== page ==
KNEELING DURING THE ANTHEM?

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Corfaisus
"It's frustrating because - as much as Corf is otherwise an irredeemable person - his 2k/3 mapping is on point." ~ psy_wombats
7874
We've heard of the sports stars, celebrities, etc. doing this, but now there's Leah Tysse, breast cancer survivor. Some (most) are claiming she did this because her career is in the crapper, while others are actually wishing the worst on her and saying that she should get "more cancer". This might very well be the most divisive subject in America today, because it takes a time honored tradition and tries to poke a hole in it. Some people understand and respect it, others (some of which have fought for this country and want some damn recognition and honor) consider it extremely disrespectful and anti-American. What say you?

Because I'm one of those people who has a problem picking a side when there's so much at stake, I don't know who to side with. Where does the line from justice end and injustice begin? My grandfather served in Korea, he was a good man (flawed like rest of us) who unfortunately passed away in the summer of 2005. If he were alive today, I'd like to think he'd be like the Vietnam vets who burned the flag because it was just cloth and didn't represent what they were fighting for, but he saw the wages of war. He nearly got blown to kingdom come by a landmine while on duty, and saw the ones who took his place (he was riding behind them).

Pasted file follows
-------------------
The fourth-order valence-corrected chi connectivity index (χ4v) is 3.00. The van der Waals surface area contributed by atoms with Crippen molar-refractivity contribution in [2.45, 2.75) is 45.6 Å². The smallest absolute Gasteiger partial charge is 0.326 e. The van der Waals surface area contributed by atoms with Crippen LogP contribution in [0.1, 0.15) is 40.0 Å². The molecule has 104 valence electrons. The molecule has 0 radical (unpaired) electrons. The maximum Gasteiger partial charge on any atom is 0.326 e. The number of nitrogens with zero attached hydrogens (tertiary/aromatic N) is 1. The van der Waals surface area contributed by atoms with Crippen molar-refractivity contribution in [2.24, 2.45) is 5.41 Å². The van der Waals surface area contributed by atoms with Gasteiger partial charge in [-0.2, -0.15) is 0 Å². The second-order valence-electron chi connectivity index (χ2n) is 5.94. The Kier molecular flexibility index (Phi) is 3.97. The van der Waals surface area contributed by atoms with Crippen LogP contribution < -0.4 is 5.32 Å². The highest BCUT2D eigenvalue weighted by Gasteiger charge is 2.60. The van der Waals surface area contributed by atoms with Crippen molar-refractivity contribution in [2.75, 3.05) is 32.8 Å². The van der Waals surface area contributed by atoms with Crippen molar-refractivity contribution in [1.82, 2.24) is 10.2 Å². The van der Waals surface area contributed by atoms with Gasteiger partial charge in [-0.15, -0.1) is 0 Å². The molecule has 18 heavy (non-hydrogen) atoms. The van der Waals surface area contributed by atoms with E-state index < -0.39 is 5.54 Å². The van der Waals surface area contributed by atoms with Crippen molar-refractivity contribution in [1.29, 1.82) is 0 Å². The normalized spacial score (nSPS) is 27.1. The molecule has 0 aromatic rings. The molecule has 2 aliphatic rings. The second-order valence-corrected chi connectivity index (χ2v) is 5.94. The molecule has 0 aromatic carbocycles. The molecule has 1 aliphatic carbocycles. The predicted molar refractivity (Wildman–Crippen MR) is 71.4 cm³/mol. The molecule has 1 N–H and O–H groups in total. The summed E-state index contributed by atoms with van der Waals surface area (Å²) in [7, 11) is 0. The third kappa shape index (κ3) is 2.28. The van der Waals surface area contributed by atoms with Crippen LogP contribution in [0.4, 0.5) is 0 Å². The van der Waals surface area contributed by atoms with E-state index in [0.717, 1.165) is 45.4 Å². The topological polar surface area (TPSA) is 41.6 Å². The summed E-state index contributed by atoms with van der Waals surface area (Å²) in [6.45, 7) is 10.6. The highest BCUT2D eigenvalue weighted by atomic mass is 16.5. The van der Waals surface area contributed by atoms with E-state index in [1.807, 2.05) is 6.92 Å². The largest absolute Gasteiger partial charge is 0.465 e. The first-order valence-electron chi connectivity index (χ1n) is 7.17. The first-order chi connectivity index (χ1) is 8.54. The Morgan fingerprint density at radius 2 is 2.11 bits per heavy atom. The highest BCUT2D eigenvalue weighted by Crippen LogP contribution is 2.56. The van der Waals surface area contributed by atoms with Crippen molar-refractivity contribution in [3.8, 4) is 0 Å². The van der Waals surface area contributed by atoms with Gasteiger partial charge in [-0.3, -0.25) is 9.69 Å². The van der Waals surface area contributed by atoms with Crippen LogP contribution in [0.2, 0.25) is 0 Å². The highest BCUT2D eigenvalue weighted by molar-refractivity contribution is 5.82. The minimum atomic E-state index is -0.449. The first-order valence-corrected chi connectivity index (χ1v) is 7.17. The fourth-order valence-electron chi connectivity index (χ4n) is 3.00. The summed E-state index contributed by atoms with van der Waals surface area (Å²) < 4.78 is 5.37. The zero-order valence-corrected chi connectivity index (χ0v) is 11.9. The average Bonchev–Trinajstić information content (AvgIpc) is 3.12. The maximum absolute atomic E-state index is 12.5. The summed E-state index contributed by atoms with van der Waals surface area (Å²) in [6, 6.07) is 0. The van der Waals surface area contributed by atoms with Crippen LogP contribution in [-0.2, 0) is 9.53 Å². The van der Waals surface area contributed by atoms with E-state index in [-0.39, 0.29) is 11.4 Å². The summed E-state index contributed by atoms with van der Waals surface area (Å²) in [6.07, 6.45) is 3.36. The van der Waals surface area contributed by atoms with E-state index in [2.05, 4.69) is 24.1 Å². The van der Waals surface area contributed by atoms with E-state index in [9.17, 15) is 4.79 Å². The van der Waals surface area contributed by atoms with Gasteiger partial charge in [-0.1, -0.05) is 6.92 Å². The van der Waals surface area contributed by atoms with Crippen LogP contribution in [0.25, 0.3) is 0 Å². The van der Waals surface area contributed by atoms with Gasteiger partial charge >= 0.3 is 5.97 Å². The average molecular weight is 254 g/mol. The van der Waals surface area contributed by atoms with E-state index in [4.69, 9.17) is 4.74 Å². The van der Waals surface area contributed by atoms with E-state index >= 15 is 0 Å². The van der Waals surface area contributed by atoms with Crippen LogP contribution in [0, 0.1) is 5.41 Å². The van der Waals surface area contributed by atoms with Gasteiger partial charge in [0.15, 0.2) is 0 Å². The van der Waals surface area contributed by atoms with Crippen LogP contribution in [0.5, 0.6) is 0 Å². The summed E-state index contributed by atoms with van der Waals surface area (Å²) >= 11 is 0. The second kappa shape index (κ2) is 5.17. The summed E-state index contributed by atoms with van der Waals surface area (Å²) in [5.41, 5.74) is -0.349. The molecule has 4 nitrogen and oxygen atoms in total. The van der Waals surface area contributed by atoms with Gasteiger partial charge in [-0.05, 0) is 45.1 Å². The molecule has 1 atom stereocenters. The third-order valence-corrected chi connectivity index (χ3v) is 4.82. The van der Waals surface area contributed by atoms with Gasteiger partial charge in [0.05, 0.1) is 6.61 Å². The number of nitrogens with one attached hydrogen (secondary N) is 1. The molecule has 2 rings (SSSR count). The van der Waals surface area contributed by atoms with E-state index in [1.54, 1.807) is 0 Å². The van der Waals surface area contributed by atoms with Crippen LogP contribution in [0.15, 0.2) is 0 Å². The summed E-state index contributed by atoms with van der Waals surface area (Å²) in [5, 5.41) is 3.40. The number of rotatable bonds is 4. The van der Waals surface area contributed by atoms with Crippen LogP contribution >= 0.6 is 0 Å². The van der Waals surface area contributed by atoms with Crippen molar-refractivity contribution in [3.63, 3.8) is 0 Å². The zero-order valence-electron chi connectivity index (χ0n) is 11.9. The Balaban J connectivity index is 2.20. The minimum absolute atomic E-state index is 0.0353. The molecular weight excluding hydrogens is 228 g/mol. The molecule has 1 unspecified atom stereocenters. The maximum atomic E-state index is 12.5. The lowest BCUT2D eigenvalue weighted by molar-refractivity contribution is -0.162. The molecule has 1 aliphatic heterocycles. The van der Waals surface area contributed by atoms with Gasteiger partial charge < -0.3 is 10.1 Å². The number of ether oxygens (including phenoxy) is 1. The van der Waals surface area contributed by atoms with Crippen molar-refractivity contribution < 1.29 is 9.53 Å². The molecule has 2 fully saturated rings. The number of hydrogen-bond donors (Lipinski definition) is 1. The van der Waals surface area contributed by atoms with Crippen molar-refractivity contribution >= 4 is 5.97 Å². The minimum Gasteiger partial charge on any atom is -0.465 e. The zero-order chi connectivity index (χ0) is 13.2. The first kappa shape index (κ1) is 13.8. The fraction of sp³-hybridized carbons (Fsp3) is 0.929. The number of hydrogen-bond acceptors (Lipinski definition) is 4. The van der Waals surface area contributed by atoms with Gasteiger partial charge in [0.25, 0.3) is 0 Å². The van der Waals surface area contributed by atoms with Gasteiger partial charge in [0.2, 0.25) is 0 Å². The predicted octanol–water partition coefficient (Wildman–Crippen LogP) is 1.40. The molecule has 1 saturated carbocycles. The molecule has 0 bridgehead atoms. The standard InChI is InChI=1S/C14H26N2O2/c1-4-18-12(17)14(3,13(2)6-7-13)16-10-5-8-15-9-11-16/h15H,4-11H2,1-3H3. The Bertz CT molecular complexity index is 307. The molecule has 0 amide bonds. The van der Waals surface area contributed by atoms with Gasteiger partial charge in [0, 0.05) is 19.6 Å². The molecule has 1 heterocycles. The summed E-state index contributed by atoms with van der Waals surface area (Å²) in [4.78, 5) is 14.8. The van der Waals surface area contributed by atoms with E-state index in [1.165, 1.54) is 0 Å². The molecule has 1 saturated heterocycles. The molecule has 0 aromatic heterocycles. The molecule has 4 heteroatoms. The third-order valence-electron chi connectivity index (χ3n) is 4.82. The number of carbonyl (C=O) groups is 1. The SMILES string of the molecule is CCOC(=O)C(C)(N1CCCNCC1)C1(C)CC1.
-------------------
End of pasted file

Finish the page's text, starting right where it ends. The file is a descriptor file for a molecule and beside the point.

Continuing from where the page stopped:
I want to honor those who've fought - who've died - but I know there's something more we could be doing. I'm torn.
SunflowerGames
The most beautiful user on RMN!
13323

It's interesting that kneeling would be a sign of protest, since kneeling in church or to a royal figure is consider respect to authority. I always thought the American national anthem was poorly written, since there's whole lines in it about being at war. It sort of sets a mentality that war is an okay part of American culture. (Interestingly enough the person who wrote it was captured on a British ship while the USA declared war on the remaining British colonies in North America, ie. The USA invaded Canada in 1812.)
I was under the assumption that the American military fought for freedom.
Sailerius
did someone say angels
3214
It's a free country. Your right to protest is exactly what so many have fought for. The only people who are really dishonoring that sacrifice are those who want to take that freedom away.
I think not standing up for a national anthem in protest is actually a pretty nice way of protesting. It's non-violent (no flag burning exactly) and peaceful while still sending a message.

Like. It's a start.
Hexatona
JESEUS MIMLLION SPOLERS
3702
Hmmm... I wonder how often peaceful protests accomplish their goal... I know my google research for today.
About as often as violent protests do probably (hardly ever)
Hexatona
JESEUS MIMLLION SPOLERS
3702
The things that gets me about the discussion between violent and non-violent protest is that the non-violent camp always tries to claim the civil rights movement.

Do you know how many riots there were? There's a reason 1967 was called The Long Hot Summer
slash
APATHY IS FOR COWARDS
4158
You can honor the hard work & hellish sacrifice soldiers do and still protest the war. A lot of people apparently didn't get this while protesting the Vietnam War (spitting on drafted soldiers, come on) but there's a difference.

Protesting a war shouldn't be considered an insult to the soldiers, it should be considered a rebuke of the people who lead the soldiers. Still, I understand it's not always easy to separate the two.


Thaaaaat said, kneeling during the anthem is kind of vague protest unless it's followed by a critical discussion. Saying "I don't like the government!" is a hollow statement on its own.
People need to chill with this. Every time a black man protests something in America, regardless of method, people be like "ok but i wish they'd protest a different way". Get out of here with that shit.

author=Sailerius